Lenz is a wold wide supplier of DCC products and getting a wireless
cab approved for all the countries would be very expensive. Lenz
used a very novel approach low cost to a wireless cab. They developed
an adapter to the XpressNet that connects to a standard wireless
telephone. The tones generated by the phone are translated to DCC
commands over the net. The distance of the link between the phone
and base is determined by the wireless phone used in this application.
Address selection, speed, direction, turnout control, function and
more are all controlled with the phone keyboard. There are even
some tones used as feed back to the phone for status. The wireless
phone requirement is that it generates the standard DTMF dialing
Most computer connections to a DCC system are done using the RS-232
serial connection. The Lenz LI101F-232 works with the RS-232 connection.
Most new laptop and many of the desktop computers no longer have
the RS-232 connection, but instead have a USB (Universal Serial
Bus) connector. LI101-USB has been release to meet the needs of
com puters with USB ports only. Both the LI101-232 and LI101-USB
interface to the XpressNet.
Many of the computer programs that control DCC will work with the
Lenz system. Decoder Pro is one and is free over the internet.
System Cab Cables
The Lenz cabs use a 5 pin DIN connector for the ExpressNet connections.
The modular plugs can be used in place of the 5 pin DIN connectors.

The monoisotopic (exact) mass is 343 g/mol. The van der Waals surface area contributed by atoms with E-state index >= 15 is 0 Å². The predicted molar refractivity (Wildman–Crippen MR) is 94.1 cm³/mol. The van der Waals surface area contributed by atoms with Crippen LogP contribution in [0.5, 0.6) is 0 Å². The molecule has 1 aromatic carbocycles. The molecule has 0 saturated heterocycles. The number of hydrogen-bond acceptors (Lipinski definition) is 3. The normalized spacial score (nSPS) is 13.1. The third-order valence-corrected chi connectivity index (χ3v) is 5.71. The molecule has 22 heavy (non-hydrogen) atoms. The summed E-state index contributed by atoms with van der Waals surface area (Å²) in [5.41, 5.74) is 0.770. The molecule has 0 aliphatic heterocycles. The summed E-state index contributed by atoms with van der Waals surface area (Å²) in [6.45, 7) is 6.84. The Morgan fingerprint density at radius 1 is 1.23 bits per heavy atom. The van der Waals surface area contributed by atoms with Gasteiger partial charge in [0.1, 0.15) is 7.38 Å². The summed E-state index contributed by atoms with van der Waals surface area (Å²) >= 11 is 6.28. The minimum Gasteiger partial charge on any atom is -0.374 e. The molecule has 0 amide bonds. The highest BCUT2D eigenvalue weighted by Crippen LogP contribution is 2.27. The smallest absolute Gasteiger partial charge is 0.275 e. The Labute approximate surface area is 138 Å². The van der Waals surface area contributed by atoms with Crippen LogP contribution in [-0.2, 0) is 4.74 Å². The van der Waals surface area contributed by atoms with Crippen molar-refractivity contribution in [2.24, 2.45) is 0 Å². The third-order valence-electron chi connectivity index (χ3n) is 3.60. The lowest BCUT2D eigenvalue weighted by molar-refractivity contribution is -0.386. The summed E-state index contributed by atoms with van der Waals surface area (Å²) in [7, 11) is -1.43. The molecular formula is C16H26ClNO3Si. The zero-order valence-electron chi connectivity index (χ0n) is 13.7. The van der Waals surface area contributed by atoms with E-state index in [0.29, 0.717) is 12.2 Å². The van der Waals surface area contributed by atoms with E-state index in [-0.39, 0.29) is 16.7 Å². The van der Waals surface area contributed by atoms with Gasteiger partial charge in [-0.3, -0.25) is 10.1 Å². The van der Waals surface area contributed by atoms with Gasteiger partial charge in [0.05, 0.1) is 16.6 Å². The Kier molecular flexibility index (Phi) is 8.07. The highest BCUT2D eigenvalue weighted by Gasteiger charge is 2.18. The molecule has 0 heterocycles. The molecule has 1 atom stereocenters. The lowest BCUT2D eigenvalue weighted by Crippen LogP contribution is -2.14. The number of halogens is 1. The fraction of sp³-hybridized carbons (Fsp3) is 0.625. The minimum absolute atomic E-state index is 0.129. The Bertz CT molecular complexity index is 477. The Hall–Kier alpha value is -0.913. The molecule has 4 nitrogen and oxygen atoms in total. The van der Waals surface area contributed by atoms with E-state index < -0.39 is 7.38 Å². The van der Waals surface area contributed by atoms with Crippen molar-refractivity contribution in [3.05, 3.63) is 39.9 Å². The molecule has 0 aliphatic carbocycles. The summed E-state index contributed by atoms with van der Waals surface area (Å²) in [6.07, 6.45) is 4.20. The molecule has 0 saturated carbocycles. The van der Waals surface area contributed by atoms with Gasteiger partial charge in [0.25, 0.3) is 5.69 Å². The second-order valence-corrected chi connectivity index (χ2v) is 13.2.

If you need to make or buy modular they should be correctly wired.
Correct wiring has the same wire connected to the same pin on both
ends of the cable. Either 4 or 6 pin connectors can be used. If
you buy cables be sure they are the type with pin 1 to pin1. (See
drawing) If you make your own be sure to use a good quality crimper
on the connectors. Some cheap crimpers dont apply enough pressure
to adequately connect the wires to the pins. (The cost of a good
tool is soon forgotten, but the problem s of a cheap tool linger
You should not connect the command station or power station to
any device even if other devices use the same connectors, . The
fact that the connectors are similar does not automatically mean
that the device is designed to work with the Lenz system. This is
true even if you are dealing with other model railroad DCC control
Programing with the Lenz System
When using the program track be sure no wheels bridge the rail gap
as the main track power is still on when using the program track.
The program track can be a piece of isolated track on the layout.
(See program track wiring drawing) This section of track MUST BE
ISOLATED with gaps on both rails. A temporary way to wire the program
track is to use a piece of track that is not connected to the layout.
Simply run two wires from the track to the Program Track output
(P Q)of the comm and station. If you use a center off toggle switch
the section of track can be used to put new equipment on the rails
without shorting out the system.
The new BLI locomotives with the QSI sound decoders require more
startup power to charge the capacitors. This can cause a problem
programing on the program track. If you have a problem the PowerPax
from DCC Specialties can fix it. The PowerPax is an adapter that
is wired in between the comm and station and the program track.
Decimal Binary or Hex